The History in Art History, Part II: How This Painting Came to Seattle!
Recently I blogged about the scant history of the museum’s magnificent painting by Frederic Church, entitled A Country Home, which was a gift to the museum in 1965 from one Mrs. Paul C. Carmichael. For five years I’ve been wanting to learn more about Mrs. Carmichael and how she came to Seattle and how she came to bring with her her great grandfather’s impressive picture by Church. I’ve been surprisingly lucky in research so many times that I’m now convinced that some strange forces guide our hands as we delve into the past—forces that make sure that lives are never forgotten. The forces directed me to Mrs. Carmichael just last week.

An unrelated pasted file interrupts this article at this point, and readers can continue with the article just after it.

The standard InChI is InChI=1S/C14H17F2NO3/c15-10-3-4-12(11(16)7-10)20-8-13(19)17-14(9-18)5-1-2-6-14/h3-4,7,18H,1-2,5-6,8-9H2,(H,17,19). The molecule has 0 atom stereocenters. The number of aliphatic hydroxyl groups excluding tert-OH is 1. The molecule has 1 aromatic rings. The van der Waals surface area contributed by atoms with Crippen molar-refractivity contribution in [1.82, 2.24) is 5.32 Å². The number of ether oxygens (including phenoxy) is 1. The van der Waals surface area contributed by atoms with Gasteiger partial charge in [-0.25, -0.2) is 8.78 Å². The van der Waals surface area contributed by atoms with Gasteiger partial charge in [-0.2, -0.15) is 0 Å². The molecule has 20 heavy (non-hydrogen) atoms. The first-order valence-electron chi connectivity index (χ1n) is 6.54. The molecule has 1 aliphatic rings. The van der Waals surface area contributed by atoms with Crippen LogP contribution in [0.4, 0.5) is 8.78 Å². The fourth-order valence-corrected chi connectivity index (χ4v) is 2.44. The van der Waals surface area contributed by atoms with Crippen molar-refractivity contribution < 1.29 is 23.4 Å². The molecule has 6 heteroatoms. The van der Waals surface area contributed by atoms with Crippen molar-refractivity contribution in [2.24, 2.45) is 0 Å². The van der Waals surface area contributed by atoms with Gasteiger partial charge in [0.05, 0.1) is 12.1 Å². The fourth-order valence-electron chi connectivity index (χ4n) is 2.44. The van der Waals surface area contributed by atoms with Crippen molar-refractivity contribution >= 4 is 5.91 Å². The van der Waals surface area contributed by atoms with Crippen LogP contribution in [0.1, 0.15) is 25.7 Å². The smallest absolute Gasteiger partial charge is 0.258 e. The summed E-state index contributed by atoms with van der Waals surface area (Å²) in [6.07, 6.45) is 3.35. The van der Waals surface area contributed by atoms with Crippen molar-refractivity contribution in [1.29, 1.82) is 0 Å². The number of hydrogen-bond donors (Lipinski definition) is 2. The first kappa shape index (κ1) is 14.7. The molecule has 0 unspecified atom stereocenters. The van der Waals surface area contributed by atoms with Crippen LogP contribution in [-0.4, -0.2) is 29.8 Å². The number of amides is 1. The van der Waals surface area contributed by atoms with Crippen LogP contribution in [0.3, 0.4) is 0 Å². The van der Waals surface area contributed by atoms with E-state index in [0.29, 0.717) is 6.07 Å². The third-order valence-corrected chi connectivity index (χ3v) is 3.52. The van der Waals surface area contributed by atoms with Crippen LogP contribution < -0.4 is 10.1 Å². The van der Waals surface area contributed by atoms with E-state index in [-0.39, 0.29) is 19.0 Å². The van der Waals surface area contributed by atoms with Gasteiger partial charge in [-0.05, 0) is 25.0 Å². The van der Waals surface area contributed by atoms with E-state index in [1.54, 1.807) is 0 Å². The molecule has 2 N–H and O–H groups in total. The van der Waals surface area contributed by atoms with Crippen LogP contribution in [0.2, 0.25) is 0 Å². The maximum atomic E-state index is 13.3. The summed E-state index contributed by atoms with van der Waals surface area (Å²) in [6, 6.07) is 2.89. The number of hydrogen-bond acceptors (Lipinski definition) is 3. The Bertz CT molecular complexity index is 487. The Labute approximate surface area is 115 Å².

I’ve been looking into the histories of an odd selection of American paintings that we have in storage. Among them is a pair of portraits by the once eminent Daniel Huntington, leader of the New York art establishment for decades in the 19th century and portraitist to the rich, famous, and powerful. Today it’s hard to appreciate the appeal of his highly conventional portrayals, but those who wished to have their likenesses preserved for posterity got a good recorder in Daniel Huntington. He painted large group portraits on occasion—one painting gathered together the faces of all the men involved in the laying of the Trans-Atlantic telegraph cable, for instance—and he painted small “cabinet” pictures, he called them, in addition to easel size portraits of eminent Victorians, numbering in the hundreds. The museum has two small “cabinet” portraits that have been in the collection since 1965. They don’t rank among Huntington’s best or most ambitious works, and haven’t been exhibited much. They have condition problems. The pair—husband and wife—no longer have matching frames, so that they seem almost like unrelated works rather than the pendant portraits that they are believed to be. I’ve been dismissive of these portraits, and I missed something key that they could tell me about the Church painting.